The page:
Tuesday August 14 at 4 PM, Fab Lab Pop-Up at NoMa: Eco Planters. Visit us at Fab Lab NoMa, where you can make and keep an eco friendly planter. We would like to film the process of creating living art in a maker space, however we will have an area zoned for no filming if you're uncomfortable with the concept. Visit bit.ly/labsclasses for registration. Free. Registration is limited due to the hands-on nature of the class. Children ages 6-12 must be accompanied by a parent or legal guardian at all times. Children under the age of 6 are prohibited from entering the space except during specially designed events. The Fab Lab at NoMa is a weather-dependent space, and may close at short notice due to adverse conditions. We will do our best to notify class members in advance. Please check DC Public Library’s Twitter account for closing notices. NoMa Pop-Up is at 1150 First St. NE, https://www.dclibrary.org/node/61281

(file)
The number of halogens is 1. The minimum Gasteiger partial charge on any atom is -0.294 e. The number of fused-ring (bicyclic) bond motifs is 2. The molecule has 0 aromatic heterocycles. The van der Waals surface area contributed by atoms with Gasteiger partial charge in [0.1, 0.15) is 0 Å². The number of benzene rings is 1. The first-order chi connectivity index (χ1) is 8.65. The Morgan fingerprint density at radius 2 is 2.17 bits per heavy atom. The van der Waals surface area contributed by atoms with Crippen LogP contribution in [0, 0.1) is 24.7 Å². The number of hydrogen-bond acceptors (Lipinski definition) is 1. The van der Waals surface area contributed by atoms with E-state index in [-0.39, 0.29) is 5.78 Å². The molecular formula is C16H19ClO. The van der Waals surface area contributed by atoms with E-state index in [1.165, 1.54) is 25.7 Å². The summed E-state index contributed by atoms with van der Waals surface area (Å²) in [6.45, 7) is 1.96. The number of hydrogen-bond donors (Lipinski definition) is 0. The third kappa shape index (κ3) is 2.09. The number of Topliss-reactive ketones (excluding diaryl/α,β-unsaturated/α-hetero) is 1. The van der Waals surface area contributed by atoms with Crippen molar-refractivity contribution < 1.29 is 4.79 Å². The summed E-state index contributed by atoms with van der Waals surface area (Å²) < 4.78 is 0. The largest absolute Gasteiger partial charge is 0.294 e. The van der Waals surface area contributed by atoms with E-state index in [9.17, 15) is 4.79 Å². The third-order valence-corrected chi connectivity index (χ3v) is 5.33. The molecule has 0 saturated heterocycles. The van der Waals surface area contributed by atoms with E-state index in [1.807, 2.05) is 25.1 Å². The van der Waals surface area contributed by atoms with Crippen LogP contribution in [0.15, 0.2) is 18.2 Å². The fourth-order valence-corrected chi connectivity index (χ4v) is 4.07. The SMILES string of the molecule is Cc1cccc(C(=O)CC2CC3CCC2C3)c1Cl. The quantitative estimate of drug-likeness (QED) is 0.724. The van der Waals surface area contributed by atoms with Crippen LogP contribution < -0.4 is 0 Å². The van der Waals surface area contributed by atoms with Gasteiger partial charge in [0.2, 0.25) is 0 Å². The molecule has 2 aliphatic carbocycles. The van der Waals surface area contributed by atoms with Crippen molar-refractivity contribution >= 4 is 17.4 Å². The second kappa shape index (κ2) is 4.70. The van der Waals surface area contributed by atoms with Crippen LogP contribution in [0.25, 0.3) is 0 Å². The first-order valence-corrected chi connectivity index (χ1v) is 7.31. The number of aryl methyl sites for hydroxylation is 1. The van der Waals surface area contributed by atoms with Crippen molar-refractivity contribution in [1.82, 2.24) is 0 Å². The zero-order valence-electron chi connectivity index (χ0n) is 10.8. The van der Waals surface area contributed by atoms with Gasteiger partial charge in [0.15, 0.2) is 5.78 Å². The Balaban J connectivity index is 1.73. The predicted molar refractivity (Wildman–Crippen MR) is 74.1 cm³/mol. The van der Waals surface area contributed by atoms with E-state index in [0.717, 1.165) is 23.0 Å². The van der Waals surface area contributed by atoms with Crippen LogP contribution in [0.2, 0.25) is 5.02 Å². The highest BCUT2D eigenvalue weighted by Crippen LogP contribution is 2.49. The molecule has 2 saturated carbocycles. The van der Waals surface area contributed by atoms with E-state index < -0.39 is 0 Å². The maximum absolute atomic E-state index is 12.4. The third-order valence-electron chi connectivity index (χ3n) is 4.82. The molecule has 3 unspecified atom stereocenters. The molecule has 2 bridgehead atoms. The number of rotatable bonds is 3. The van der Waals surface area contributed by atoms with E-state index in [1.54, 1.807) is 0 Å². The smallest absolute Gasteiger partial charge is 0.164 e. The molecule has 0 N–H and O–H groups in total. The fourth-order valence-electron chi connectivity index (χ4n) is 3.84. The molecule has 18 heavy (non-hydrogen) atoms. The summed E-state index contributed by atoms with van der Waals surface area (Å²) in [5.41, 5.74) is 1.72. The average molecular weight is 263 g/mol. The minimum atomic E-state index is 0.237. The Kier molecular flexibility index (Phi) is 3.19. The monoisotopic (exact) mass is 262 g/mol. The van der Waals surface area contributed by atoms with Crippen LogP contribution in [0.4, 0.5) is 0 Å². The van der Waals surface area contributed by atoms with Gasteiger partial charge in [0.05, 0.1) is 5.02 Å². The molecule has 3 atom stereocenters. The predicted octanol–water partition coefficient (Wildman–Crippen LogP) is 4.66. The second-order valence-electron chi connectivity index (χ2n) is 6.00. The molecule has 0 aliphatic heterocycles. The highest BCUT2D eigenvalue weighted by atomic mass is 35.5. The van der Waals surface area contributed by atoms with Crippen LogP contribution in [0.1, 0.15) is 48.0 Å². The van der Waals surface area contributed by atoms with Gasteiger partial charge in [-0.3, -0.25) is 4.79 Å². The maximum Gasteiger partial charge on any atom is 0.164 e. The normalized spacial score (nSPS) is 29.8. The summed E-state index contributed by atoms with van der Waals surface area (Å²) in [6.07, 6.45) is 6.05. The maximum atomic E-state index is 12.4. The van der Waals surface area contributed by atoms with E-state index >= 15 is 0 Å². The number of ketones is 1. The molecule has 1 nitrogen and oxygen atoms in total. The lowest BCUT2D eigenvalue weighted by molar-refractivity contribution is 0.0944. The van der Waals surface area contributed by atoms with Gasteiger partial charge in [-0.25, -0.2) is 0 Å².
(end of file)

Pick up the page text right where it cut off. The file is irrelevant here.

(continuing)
Wednesday, August 15 at 8 PM, The Hamilton Lottery Losers Gathering and PityFest. Have you been entering the lottery for Hamilton tickets every day? And losing every time? Feel like you keep missing your shot? Join your fellow losers and toast your bad luck together. You can sing the songs from the show you haven't seen and you can one-up each other with your Hamilton trivia knowledge. Going to the Hamilton Losers Lottery may not be as good as getting to see the show, but it’s not nothing! OK, it really is nothing….because it’s the Weekly Fake Event!